patterning games for kids

5 Patterning Games for Kids

Red. Blue. Red. Blue.

Big. Big. Small. Big. Big. Small.


Patterns are everywhere!

If you’re looking for a fun way to practice patterns with your kids, give one of these games a try. They’re:

  • Easy to set up
  • Fun to play
  • Full of learning

Because learning shouldn’t be complicated!

5 Patterning Games for Kids

1. Potato Stamps

The humble potato provides a perfect stamp when you cut it in half. If you keep your cut plain, you can experiment with color based patterns.

You can also cut a shape into each half of your potato, and use those to create shaped patterns.

Here’s what you’ll need:


1 potato per person

Tempera Paint (affiliate link.) you’ll need at least 2 colors.

Construction paper

1 Paper plate per person

Paring knife


Cut the potato in half lengthwise for your child.

Pour a small pile of 1 color paint onto one section of the paper plate.

Pour a small pile of a 2nd color of paint onto another section of the paper plate.

Show your child how to dip one half of the potato into the paint, cut side down.

Let your child stamp the potato onto the paper.

Have your child dip the other half into the second paint color.

After a few minutes of free stamping, make a pattern and ask your child to copy it.

Then, let them make a pattern for you to copy.

Continue experimenting with colored patterns.

If Desired:

Use the paring knife to cut away part of the potato, leaving a raised shape behind. Have your child experiment with stamping, and creating shape patterns.

2. Build a Nature Pattern

Head outside for a nature walk, and let your child gather materials for pattern building. When you get back inside, spread out her finds on a large piece of newspaper. Then it’s time to create.


A variety of items from nature, such as:

  • Leaves
  • Flowers
  • Sticks
  • Grass blades
  • Moss
  • Small rocks


Digital camera (the one on your smartphone works great!)

White paper


After you’ve spread the natural items on the table, encourage your child to look for items she can build a pattern out of. Have her  build her pattern on the white paper.

She can make a colored pattern like this:

Something green, something brown, something green, something brown

An item pattern like this:

Rock, flower, grass, rock, flower, grass

A texture pattern like this:

Hard rock, soft flower, hard rock, soft flower

Or any other pattern she can think of. Nature is fun to play with!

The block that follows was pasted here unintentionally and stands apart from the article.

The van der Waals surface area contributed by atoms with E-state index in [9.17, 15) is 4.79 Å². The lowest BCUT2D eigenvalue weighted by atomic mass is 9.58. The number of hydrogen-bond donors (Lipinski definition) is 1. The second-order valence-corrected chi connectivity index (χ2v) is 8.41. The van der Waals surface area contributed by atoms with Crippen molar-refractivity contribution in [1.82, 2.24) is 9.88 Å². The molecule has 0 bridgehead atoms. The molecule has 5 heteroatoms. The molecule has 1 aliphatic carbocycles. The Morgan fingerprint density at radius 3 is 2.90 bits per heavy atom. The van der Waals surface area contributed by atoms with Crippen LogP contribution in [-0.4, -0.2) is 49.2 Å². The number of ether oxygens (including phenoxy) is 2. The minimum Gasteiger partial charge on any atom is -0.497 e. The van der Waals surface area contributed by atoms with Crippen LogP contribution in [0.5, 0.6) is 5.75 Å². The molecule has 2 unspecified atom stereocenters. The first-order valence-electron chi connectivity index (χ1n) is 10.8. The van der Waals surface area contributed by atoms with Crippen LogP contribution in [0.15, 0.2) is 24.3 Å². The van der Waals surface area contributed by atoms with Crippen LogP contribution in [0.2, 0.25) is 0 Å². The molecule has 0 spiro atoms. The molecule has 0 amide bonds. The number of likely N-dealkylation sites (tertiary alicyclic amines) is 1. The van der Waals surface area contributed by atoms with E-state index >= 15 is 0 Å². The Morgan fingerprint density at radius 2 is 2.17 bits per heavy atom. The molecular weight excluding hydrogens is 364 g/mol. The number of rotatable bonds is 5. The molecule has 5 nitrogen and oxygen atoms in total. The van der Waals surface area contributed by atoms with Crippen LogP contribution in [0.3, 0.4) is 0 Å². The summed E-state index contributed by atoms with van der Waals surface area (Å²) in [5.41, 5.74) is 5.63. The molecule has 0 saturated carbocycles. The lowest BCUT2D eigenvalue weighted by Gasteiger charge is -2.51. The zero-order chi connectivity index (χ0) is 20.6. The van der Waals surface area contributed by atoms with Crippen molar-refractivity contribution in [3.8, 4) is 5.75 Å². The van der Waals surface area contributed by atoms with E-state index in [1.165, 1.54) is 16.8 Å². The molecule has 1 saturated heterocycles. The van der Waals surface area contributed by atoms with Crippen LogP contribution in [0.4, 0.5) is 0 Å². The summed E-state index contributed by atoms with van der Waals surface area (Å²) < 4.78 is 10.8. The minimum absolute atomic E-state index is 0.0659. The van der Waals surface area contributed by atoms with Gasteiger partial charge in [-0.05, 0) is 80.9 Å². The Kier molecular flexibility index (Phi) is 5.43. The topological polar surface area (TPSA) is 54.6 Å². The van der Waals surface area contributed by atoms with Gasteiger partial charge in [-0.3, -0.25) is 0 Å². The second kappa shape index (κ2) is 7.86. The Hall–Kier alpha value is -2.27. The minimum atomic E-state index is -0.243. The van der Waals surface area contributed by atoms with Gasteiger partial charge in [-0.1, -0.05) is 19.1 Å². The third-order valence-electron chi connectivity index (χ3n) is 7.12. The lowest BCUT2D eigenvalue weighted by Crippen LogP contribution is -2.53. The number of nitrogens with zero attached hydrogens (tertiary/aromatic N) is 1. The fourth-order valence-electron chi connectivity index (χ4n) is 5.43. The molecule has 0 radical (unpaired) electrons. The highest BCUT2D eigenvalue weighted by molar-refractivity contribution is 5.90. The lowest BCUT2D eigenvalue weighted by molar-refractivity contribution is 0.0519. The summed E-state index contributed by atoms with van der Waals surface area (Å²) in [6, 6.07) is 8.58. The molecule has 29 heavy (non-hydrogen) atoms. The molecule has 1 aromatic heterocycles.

Once the pattern is created, have your child take a picture of it. Then, let her shake the items off the paper and begin again.

3. Muffin Cup Patterns

This game is perfect for when you’re cooking dinner. Just set your child up nearby to play while you work. Building patterns with small items will encourage fine motor skills.


A muffin pan (6 or 12 hole)

A variety of beans and small noodles

White Paper

A quart size Ziploc bag


Set the muffin pan on the counter.

Measure out 1/4 cup of 6 different types of beans or noodles.

Put the beans and noodles in a pile.

Have your child sort them into the muffin holes, with one type of object in each hole.

Once the items are sorted, create a pattern from them on the white paper for your child to continue.

Have your child build a pattern for you to continue.

Alternate turns.

Have your child put all of the beans and noodles into a Ziploc bag to sort again another day.

4. Lego Patterns

My kids love Legos, so I had to include this one! Have your child gather your Lego collection, and then sit down together to play. This game teaches your children that the same pieces can be used to build a variety of patterns.


Legos in a variety of colors and sizes


Each player secretly picks one Lego brick, and conceals it inside his or her hand.

When everyone is ready, count to 3 aloud.

On 3, everyone reveals their piece by opening his or her hand.

Everyone looks at all the pieces.

Everyone hurries to gather more pieces that are similar to all the pieces selected.

Everyone builds their own pattern out of those similar pieces.

Compare patterns. Use words such as color, shape, and size as you talk about the patterns.

Ask your child if all the patterns ended up the same.

Take apart your builds, and try again.

5. Letter Patterns

This game is perfect for young learners. It practices letter identification.


A dry erase board and marker


A piece of white paper and a marker


Write a letter pattern on the board or paper for your child to continue. You can start with easier patterns, and then make them harder. Here are some examples:

  • ELLIEELLIEELLIE (use your child’s name!)
  • bdbdbdbdbdbdbd

You can create tons of patterns using only letters.

To change things up a bit, alternate turns with your child. Mine always love creating patterns for me to continue.

As You Play